Subduction Zone Science


Most of the world’s earthquakes, tsunamis, landslides, and volcanic eruptions are caused by the continuous motions of the many tectonic plates that make up the Earth’s outer shell. The most powerful of these natural hazards occur in subduction zones, where two plates collide and one is thrust beneath another.

Reducing Risk Where Tectonic Plates Collide—Fact Sheet & Science Plan

Reducing Risk Where Tectonic Plates Collide—Fact Sheet & Science Plan

The USGS Science Plan, “Reducing Risk Where Tectonic Plates Collide” is a blueprint for building the crucial scientific foundation needed to inform the policies and practices that can make our Nation more resilient to subduction zone-related hazards.

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Introduction to Subduction Zones

Introduction to Subduction Zones

What is a subduction zone? What makes subduction zones so hazardous? The most powerful earthquakes, tsunamis, volcanic eruptions, and landslides occur in subduction zones where tectonic plates collide and one plate is thrust beneath another.

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December 8, 2020

Natural Hazards Newsletter - Inaugural Issue - Vol. 1 | Issue 2021-Winter

We introduce the USGS Natural Hazards newsletter. In this issue: A new geonarrative about the 2019 Ridgecrest earthquake, Potential landslide in Alaska, Subduction Zone Science, Post-wildfire debris flow assessments, new @USGS_Quakes Twitter account, Mapping faults in Puerto Rico, Coastal Change Top Story, Photo Round Up and more!

Date published: October 22, 2020

Building SZ4D: A Town Hall Discussion and Workshop for a Research Initiative on Subduction Processes and Geohazards

SZ4D is a new initiative in the U.S. research community to study subduction zones through both space and time, with a focus on the fundamental processes underlying geologic hazards such as great earthquakes, tsunamis, landslides, and volcanic eruptions.

Date published: October 13, 2020

ShakeOut 2020: Staying Safe When the Ground Starts to Rumble

When the ground shakes, what do you do? ShakeOut 2020:  Drop, Cover, and Hold On!


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Year Published: 2021

Toward an integrative geological and geophysical view of Cascadia subduction zone earthquakes

The Cascadia subduction zone (CSZ) is an exceptional geologic environment for recording evidence of land level changes, tsunamis, and ground motion that reveals at least 19 great megathrust earthquakes over the past 10 kyr. Such earthquakes are among the most impactful natural hazards on Earth, transcend national boundaries, and can have global...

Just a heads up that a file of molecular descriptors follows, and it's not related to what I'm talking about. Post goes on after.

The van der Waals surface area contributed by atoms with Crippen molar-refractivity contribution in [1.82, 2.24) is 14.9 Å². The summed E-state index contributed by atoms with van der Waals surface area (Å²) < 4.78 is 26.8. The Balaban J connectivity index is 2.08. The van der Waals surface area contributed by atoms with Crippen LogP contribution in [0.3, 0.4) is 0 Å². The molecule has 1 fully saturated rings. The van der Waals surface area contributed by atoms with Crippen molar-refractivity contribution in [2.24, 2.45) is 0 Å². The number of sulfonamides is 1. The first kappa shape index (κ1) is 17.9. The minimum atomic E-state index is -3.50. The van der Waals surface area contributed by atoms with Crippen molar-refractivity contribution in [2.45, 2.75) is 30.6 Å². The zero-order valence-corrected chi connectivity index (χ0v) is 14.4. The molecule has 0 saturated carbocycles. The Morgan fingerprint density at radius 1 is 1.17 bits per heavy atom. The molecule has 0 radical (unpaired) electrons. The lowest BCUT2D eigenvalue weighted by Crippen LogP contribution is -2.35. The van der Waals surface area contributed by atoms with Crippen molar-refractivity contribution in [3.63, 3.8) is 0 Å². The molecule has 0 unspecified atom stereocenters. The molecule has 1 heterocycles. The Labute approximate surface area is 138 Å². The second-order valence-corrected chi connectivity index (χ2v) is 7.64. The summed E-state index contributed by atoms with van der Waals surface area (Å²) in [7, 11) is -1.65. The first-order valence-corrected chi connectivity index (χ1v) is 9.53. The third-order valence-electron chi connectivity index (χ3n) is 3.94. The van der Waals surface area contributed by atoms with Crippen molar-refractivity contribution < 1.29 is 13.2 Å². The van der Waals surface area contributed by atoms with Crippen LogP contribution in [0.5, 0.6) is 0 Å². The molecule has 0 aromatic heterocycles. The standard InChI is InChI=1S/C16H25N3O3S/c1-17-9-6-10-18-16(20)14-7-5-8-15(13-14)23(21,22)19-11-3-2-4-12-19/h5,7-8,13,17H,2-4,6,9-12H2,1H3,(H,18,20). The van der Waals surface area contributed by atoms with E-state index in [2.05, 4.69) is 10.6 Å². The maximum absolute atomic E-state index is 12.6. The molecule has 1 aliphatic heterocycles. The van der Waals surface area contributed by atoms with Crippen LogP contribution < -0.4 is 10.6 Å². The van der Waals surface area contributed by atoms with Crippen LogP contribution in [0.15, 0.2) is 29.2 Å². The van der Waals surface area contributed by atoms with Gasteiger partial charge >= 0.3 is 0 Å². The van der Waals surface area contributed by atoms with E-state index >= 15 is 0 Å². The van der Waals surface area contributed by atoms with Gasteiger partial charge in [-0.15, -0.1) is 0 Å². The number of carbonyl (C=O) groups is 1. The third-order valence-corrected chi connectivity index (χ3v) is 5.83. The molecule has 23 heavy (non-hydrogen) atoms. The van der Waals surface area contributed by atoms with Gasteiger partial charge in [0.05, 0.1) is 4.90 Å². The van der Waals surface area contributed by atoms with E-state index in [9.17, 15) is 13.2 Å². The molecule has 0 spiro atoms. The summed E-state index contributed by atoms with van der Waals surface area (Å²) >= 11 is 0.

Walton, Maureen A. L.; Staisch, Lydia M.; Dura, Tina; Pearl, Jessie Kathleen; Sherrod, Brian; Gomberg, Joan S.; Engelhart, Simon E.; Trehu, Anne; Watt, Janet; Perkins, Jonathan P; Witter, Robert C.; Bartlow, Noel; Goldfinger, Chris; Kelsey, Harvey; Morey, Ann; Sahakian, Valerie J.; Tobin, Harold; Wang, Kelin; Wells, Ray; Wirth, Erin

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Year Published: 2020

Localized fluid discharge by tensile cracking during the post-seismic period in subduction zones

It is thought that extensional structures (extensional cracks and normal faults) generated during the post-seismic period create fluid pathways that enhance the drainage of the subducting plate interface, thus reducing the pore pressure and increasing fault strength. However, it remains to be elucidated how much pore fluid pressure decreases by...

Otsubo, Makoto; Hardebeck, Jeanne L.; Miyakawa, Ayumu; Yamaguchi, Asuka; Kimura, Gaku

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Year Published: 2020

Segmentation and supercycles: A catalog of earthquake rupture patterns from the Sumatran Sunda Megathrust and other well-studied faults worldwide

After more than 100 years of earthquake research, earthquake forecasting, which relies on knowledge of past fault rupture patterns, has become the foundation for societal defense against seismic natural disasters. A concept that has come into focus more recently is that rupture segmentation and cyclicity can be complex, and that a characteristic...

Philibosian, Belle; Meltzner, Aron J.